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Fossil shares fell sharply in extended trading as the watchmaker behind brands like Burberry and Skagen that is playing catch-up in the wearables space issued a downbeat outlook and disappointing fourth-quarter results.

The Texas-based company forecast fiscal 2017 earnings in the range of $1.00 -$1.70 a share, below estimates of $1.78. And for the current quarter the company expects to post a loss of between 10 and 25 cents a share.

Trading in the company’s shares was initially halted; after resuming, the stock plunged 16 per cent.

The disappointing guidance accompanied a steeper-than-expected drop in fourth-quarter sales. Like-for-like sales, a key industry metric, fell 7 per cent in the fourth quarter, compared with estimates for a 0.4 per cent drop. Meanwhile, net sales slid 3 per cent to $959.2m, below expectations of $977.2m.

Profits slid to $49.7m, or $1.03 a share, in the three months ended in December, compared with $70.4m, or $1.46 a share, in the year-ago period. Earnings were impacted by a restructuring charge and purchase accounting costs tied to Misfit, the wearable activity tracker it purchased in 2015.

Fossil and other traditional watchmakers have come under pressure from the rise of activity trackers and smartwatches like the FitBit and the Apple Watch. Fossil bought Misfit more than a year ago as it began to push into the wearables sphere.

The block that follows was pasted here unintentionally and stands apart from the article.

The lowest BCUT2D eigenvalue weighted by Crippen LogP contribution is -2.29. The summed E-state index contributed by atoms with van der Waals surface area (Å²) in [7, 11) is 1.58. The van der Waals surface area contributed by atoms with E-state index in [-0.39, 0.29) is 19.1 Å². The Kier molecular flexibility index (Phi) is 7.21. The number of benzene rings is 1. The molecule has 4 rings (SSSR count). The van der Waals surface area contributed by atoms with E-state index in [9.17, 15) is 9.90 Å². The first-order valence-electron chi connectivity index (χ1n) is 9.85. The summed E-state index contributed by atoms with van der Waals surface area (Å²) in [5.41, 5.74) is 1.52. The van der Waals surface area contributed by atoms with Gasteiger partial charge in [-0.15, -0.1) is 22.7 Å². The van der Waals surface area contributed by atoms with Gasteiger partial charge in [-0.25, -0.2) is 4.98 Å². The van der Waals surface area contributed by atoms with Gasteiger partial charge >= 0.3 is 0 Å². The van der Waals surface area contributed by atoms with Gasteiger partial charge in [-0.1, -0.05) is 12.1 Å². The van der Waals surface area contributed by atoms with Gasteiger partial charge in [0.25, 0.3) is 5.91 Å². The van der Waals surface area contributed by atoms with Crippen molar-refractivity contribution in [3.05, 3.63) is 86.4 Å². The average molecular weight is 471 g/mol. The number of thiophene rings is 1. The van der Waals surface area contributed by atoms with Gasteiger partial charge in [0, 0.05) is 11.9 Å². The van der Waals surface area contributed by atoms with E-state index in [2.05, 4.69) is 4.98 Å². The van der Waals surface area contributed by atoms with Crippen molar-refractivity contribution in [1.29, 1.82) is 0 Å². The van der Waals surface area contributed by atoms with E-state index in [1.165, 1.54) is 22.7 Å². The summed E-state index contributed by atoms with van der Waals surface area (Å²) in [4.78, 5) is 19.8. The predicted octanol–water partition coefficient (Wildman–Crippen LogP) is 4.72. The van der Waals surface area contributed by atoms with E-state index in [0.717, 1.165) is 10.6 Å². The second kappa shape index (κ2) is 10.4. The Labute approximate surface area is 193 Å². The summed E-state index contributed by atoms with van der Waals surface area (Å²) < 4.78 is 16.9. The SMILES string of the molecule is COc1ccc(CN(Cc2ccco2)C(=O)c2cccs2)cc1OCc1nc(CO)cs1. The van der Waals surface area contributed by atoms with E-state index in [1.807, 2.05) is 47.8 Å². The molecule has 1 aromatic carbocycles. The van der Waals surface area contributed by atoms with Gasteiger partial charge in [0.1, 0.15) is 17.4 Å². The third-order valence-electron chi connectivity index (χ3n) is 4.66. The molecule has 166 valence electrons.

The company previously said it plans to double its wearables production to 300 new products and add new brands this year as it tries to entice consumers looking for fashionable connectivity.

“The fourth quarter of 2016 was pivotal for Fossil Group with our wearable launches demonstrating they could be the catalyst to drive growth in the watch category,” said chief executive Kosta Kartsotis. “Delivering some stability in the watch category during the quarter reinforces our belief that with our technology capabilities, we can turn what was once a headwind into a tailwind.”

Fossil shares are down more than 11 per cent so far this year and have declined nearly 80 per cent over the past three years.

Copyright The Financial Times Limited 2017. All rights reserved.
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